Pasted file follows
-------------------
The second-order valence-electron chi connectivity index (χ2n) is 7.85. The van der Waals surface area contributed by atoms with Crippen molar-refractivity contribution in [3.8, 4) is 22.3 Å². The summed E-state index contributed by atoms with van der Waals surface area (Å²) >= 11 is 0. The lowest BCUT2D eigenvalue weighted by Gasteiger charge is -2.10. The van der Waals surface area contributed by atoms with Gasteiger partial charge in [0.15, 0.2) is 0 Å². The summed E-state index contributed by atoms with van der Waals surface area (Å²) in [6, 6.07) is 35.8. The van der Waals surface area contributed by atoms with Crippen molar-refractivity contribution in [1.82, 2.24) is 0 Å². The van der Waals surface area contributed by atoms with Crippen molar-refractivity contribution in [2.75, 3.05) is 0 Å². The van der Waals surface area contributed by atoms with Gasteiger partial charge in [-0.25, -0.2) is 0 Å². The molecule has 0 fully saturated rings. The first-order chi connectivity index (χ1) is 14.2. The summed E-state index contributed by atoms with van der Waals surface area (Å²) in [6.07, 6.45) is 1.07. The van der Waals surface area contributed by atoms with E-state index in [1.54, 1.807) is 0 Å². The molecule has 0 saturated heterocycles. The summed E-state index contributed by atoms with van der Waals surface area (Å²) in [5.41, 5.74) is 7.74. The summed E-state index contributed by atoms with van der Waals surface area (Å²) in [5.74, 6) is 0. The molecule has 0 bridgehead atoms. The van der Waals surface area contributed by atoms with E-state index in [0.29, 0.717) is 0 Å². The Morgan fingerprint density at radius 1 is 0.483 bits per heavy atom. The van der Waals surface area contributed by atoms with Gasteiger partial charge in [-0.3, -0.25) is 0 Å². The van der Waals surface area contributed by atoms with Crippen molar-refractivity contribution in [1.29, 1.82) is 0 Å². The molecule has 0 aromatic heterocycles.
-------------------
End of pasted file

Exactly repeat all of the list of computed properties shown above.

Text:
The second-order valence-electron chi connectivity index (χ2n) is 7.85. The van der Waals surface area contributed by atoms with Crippen molar-refractivity contribution in [3.8, 4) is 22.3 Å². The summed E-state index contributed by atoms with van der Waals surface area (Å²) >= 11 is 0. The lowest BCUT2D eigenvalue weighted by Gasteiger charge is -2.10. The van der Waals surface area contributed by atoms with Gasteiger partial charge in [0.15, 0.2) is 0 Å². The summed E-state index contributed by atoms with van der Waals surface area (Å²) in [6, 6.07) is 35.8. The van der Waals surface area contributed by atoms with Crippen molar-refractivity contribution in [1.82, 2.24) is 0 Å². The van der Waals surface area contributed by atoms with Crippen molar-refractivity contribution in [2.75, 3.05) is 0 Å². The van der Waals surface area contributed by atoms with Gasteiger partial charge in [-0.25, -0.2) is 0 Å². The molecule has 0 fully saturated rings. The first-order chi connectivity index (χ1) is 14.2. The summed E-state index contributed by atoms with van der Waals surface area (Å²) in [6.07, 6.45) is 1.07. The van der Waals surface area contributed by atoms with E-state index in [1.54, 1.807) is 0 Å². The molecule has 0 saturated heterocycles. The summed E-state index contributed by atoms with van der Waals surface area (Å²) in [5.41, 5.74) is 7.74. The summed E-state index contributed by atoms with van der Waals surface area (Å²) in [5.74, 6) is 0. The molecule has 0 bridgehead atoms. The van der Waals surface area contributed by atoms with E-state index in [0.29, 0.717) is 0 Å². The Morgan fingerprint density at radius 1 is 0.483 bits per heavy atom. The van der Waals surface area contributed by atoms with Gasteiger partial charge in [-0.3, -0.25) is 0 Å². The van der Waals surface area contributed by atoms with Crippen molar-refractivity contribution in [1.29, 1.82) is 0 Å². The molecule has 0 aromatic heterocycles.